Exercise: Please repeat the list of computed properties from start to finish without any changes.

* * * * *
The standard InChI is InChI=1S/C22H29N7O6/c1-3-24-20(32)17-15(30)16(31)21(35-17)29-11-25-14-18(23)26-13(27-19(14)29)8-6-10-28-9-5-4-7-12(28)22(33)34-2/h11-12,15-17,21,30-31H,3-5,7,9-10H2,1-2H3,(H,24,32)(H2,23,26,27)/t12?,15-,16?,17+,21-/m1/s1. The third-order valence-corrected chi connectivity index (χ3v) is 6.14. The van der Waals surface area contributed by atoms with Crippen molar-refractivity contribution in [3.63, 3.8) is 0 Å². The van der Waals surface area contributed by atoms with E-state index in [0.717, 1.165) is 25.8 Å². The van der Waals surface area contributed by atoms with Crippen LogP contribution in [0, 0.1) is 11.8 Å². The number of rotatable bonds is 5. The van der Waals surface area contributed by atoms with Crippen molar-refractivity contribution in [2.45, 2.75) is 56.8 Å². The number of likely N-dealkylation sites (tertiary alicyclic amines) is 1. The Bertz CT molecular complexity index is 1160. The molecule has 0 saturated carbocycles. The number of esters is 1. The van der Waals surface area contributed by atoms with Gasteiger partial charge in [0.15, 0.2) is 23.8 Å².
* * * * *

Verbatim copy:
The standard InChI is InChI=1S/C22H29N7O6/c1-3-24-20(32)17-15(30)16(31)21(35-17)29-11-25-14-18(23)26-13(27-19(14)29)8-6-10-28-9-5-4-7-12(28)22(33)34-2/h11-12,15-17,21,30-31H,3-5,7,9-10H2,1-2H3,(H,24,32)(H2,23,26,27)/t12?,15-,16?,17+,21-/m1/s1. The third-order valence-corrected chi connectivity index (χ3v) is 6.14. The van der Waals surface area contributed by atoms with Crippen molar-refractivity contribution in [3.63, 3.8) is 0 Å². The van der Waals surface area contributed by atoms with E-state index in [0.717, 1.165) is 25.8 Å². The van der Waals surface area contributed by atoms with Crippen LogP contribution in [0, 0.1) is 11.8 Å². The number of rotatable bonds is 5. The van der Waals surface area contributed by atoms with Crippen molar-refractivity contribution in [2.45, 2.75) is 56.8 Å². The number of likely N-dealkylation sites (tertiary alicyclic amines) is 1. The Bertz CT molecular complexity index is 1160. The molecule has 0 saturated carbocycles. The number of esters is 1. The van der Waals surface area contributed by atoms with Gasteiger partial charge in [0.15, 0.2) is 23.8 Å².